About 100 journalists and hangers-on had crammed into this potential coronavirus incubator for a news conference on the perverse legal strategy of President Donald J. Trump’s failed reelection campaign, which Giuliani is trying to hustle toward a twist ending. As the former New York mayor digressed about votes that could’ve been cast by dead people and Mickey Mouse, Trump campaign officials were at their headquarters in nearby Rosslyn, Va., winding down operations and closing out the budget.
That it’s a sad, bizarre, joke doesn’t make it not dangerous. Millions will somehow be fooled by it. But it’s just not going to change the outcome of the election. Nobody really thinks otherwise.
Peggy Noonan captures it perfectly in her column headline: “A Bogus Dispute Is Doing Real Damage.”
No hard evidence of widespread fraud, no success in the courts or prospect of it. You can have a theory that a bad thing was done, but only facts will establish it. You need to do more than what Rudy Giuliani did at his news conference Thursday, which was throw out huge, barely comprehensible allegations and call people “crooks.” You need to do more than Sidney Powell, who, at the same news conference, charged that “communist money” is behind an international conspiracy to rig the U.S. election. There was drama, hyperbole, perhaps madness. But the wilder the charges, the more insubstantial the case appeared.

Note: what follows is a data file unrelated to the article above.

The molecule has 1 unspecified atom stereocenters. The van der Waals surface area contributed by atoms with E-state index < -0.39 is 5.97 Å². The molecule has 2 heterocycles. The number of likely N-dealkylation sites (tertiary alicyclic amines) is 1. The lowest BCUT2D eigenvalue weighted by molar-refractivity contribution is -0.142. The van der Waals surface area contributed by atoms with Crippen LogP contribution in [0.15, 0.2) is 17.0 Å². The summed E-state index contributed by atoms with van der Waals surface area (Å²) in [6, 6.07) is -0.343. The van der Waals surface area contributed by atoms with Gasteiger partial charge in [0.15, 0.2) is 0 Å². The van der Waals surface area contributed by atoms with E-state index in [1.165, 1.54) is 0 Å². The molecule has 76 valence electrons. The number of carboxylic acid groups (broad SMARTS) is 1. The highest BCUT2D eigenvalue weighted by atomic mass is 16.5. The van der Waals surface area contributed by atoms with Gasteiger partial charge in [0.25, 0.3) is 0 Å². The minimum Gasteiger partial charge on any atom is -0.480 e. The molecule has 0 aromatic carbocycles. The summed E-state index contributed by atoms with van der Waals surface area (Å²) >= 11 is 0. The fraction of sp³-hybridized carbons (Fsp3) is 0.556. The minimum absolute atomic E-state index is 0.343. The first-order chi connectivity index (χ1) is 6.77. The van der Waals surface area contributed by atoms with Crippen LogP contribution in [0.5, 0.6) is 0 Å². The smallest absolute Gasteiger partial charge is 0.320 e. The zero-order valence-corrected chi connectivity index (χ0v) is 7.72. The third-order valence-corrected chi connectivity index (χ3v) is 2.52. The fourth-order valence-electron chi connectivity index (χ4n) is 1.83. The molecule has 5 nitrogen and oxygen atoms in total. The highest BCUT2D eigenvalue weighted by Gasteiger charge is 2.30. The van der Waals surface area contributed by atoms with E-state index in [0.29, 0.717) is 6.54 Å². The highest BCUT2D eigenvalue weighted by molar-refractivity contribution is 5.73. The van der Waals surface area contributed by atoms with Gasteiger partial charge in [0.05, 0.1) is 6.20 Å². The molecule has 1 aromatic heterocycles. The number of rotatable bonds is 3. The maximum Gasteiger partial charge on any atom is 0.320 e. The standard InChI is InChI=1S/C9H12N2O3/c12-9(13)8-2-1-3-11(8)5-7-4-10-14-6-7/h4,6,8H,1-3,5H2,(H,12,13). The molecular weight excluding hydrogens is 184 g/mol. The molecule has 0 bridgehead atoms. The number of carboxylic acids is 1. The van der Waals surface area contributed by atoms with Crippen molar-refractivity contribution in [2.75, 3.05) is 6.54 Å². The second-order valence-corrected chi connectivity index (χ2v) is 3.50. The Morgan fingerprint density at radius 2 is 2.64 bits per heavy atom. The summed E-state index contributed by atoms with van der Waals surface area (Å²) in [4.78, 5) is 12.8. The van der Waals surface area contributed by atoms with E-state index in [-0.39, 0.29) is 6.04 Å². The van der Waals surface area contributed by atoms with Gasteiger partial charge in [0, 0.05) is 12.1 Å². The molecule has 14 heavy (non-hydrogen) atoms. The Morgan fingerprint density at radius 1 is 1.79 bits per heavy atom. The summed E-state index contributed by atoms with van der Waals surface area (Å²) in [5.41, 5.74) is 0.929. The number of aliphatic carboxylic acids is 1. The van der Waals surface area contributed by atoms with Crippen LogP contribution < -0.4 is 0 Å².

More than two weeks after the election, it’s clear where this is going. The winner will be certified and acknowledged; Joe Biden will be inaugurated. But it’s right to worry about the damage being done on the journey.
While Republicans in Congress are mostly refusing to publicly stand up against Trump’s outrages, they’re clearly fully expecting to seat Biden. We’re getting daily reports along the lines of POLITICO’s “Republican Senate signals it will confirm Biden Cabinet.” While that’s the minimum standard, not something laudatory, it’s rather clear evidence that the institutions are moving toward the inevitable outcome.
National Review’s Kevin Williamson calls this “The Dumbest Coup” and makes a rather salient point:
I’ve been writing about conspiracy theories for a while now — QAnon, the Flat-Earth gang, etc. — and one of the things you quickly learn about conspiracy theories is that every conspiracy theory is, in some part, every other conspiracy theory: They all overlap, in part or entirely.